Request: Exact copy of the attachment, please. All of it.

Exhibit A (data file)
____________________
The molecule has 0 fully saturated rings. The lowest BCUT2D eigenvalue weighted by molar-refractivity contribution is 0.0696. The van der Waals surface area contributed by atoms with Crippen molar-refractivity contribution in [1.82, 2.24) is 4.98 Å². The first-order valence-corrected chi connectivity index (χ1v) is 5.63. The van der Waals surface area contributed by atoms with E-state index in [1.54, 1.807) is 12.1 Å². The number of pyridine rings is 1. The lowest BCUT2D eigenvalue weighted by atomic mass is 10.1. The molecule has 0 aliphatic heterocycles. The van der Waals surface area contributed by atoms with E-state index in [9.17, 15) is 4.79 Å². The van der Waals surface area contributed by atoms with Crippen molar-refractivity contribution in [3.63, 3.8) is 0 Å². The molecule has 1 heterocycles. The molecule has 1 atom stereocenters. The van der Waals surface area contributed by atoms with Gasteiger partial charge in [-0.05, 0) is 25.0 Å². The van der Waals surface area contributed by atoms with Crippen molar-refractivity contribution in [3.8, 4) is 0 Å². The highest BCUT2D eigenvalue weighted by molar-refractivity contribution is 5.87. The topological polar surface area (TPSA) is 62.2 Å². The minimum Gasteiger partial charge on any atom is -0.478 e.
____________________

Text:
The molecule has 0 fully saturated rings. The lowest BCUT2D eigenvalue weighted by molar-refractivity contribution is 0.0696. The van der Waals surface area contributed by atoms with Crippen molar-refractivity contribution in [1.82, 2.24) is 4.98 Å². The first-order valence-corrected chi connectivity index (χ1v) is 5.63. The van der Waals surface area contributed by atoms with E-state index in [1.54, 1.807) is 12.1 Å². The number of pyridine rings is 1. The lowest BCUT2D eigenvalue weighted by atomic mass is 10.1. The molecule has 0 aliphatic heterocycles. The van der Waals surface area contributed by atoms with E-state index in [9.17, 15) is 4.79 Å². The van der Waals surface area contributed by atoms with Crippen molar-refractivity contribution in [3.63, 3.8) is 0 Å². The molecule has 1 heterocycles. The molecule has 1 atom stereocenters. The van der Waals surface area contributed by atoms with Gasteiger partial charge in [-0.05, 0) is 25.0 Å². The van der Waals surface area contributed by atoms with Crippen molar-refractivity contribution in [3.8, 4) is 0 Å². The highest BCUT2D eigenvalue weighted by molar-refractivity contribution is 5.87. The topological polar surface area (TPSA) is 62.2 Å². The minimum Gasteiger partial charge on any atom is -0.478 e.